MEXICO CITY May 24 A healthy boost in foreign
direct investment in the first quarter underscored confidence in
Latin America's No. 2 economy even as investment flows into the
country's stocks and bonds moderated, central bank data showed
Foreign direct investment reached $4.99 billion in the first
quarter after touching negative territory in the fourth quarter
of 2012, the first time since the data collection began in 1995.
The lionshare of the direct investment went into the
manufacturing sector and came from the United States, which
receives about 80 percent of Mexican exports.
"There is a huge surplus in the financial account, which is
savings from abroad coming into the Mexican economy," said
Rafael Camarena, an economist at Santander in Mexico City.
But foreign inflows into other Mexican assets fell to $13.9
billion in the first quarter, down from $24.65 billion in the
fourth quarter, with flows into Mexican stocks and corporate
debt dipping to $749 million from $5.61 billion reported at the
end of 2012.
Flows into peso-denominated bonds also declined, easing to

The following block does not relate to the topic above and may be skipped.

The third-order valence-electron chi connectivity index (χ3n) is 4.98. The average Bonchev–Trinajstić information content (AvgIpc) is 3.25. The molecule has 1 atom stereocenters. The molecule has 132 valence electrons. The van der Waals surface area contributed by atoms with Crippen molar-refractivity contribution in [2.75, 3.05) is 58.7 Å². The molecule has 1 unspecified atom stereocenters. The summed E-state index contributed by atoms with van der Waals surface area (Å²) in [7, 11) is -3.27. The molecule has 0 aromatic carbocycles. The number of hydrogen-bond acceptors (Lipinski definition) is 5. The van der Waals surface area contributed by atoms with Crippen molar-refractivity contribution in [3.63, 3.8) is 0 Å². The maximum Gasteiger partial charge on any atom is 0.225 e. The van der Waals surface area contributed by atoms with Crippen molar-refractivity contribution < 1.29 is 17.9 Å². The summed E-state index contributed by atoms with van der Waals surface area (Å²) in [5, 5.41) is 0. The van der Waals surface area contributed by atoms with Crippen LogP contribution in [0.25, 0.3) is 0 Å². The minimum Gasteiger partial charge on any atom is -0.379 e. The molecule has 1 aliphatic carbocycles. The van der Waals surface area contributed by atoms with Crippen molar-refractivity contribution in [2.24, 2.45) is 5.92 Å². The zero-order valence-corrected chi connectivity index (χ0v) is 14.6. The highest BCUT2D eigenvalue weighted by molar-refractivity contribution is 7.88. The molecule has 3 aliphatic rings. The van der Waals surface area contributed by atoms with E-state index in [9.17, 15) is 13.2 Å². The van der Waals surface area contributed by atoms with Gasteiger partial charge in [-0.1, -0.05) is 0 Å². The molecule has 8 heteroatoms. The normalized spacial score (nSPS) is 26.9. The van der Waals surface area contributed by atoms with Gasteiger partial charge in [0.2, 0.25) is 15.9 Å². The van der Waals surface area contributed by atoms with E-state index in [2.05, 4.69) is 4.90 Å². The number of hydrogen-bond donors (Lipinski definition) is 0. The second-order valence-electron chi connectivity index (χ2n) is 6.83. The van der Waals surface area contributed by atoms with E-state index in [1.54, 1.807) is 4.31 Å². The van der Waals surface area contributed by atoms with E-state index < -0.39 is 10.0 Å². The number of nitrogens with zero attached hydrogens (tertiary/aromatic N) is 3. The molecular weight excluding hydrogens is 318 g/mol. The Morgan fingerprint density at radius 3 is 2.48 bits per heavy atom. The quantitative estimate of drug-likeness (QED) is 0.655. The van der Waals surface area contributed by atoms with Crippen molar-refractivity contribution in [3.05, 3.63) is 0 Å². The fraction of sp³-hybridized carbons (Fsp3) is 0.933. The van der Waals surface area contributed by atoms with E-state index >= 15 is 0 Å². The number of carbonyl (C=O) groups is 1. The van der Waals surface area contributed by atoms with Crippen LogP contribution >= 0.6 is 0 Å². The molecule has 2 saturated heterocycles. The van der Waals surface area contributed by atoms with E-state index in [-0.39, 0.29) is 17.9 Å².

$9.34 billion from the $14.19 billion originally reported in the
Optimism about a raft of economic reforms promised by
President Enrique Pena Nieto helped boost the local peso in
recent months, though the currency has since fallen back on
slower growth and on Friday hit its lowest level since
Mexico's annual economic growth slumped in early 2013 to its
weakest in three years, prompting the government to cut growth
estimates and backing expectations of another interest rate cut.
Friday's data showed Mexico's current account deficit
narrowed to $5.53 billion in the first quarter, the equivalent
of 1.8 percent of gross domestic product, from a revised record
high of $7.023 billion deficit in the fourth quarter of 2012.
The quarterly balance of payments data, which provides a
snapshot of Mexico's dealings with the outside world, showed
that imports during the quarter again outweighed exports.
Gross reserves rose by $4.2 billion to a high of $171.3
billion, at the end of the first quarter and analysts said the
increase in the central bank's war chest from around $90 billion
in 2009 would help weather any global financial turmoil.
"The external accounts are at this juncture resilient enough
to deal with potentially large negative external shocks,"
Goldman Sachs economist Alberto Ramos said in a client note.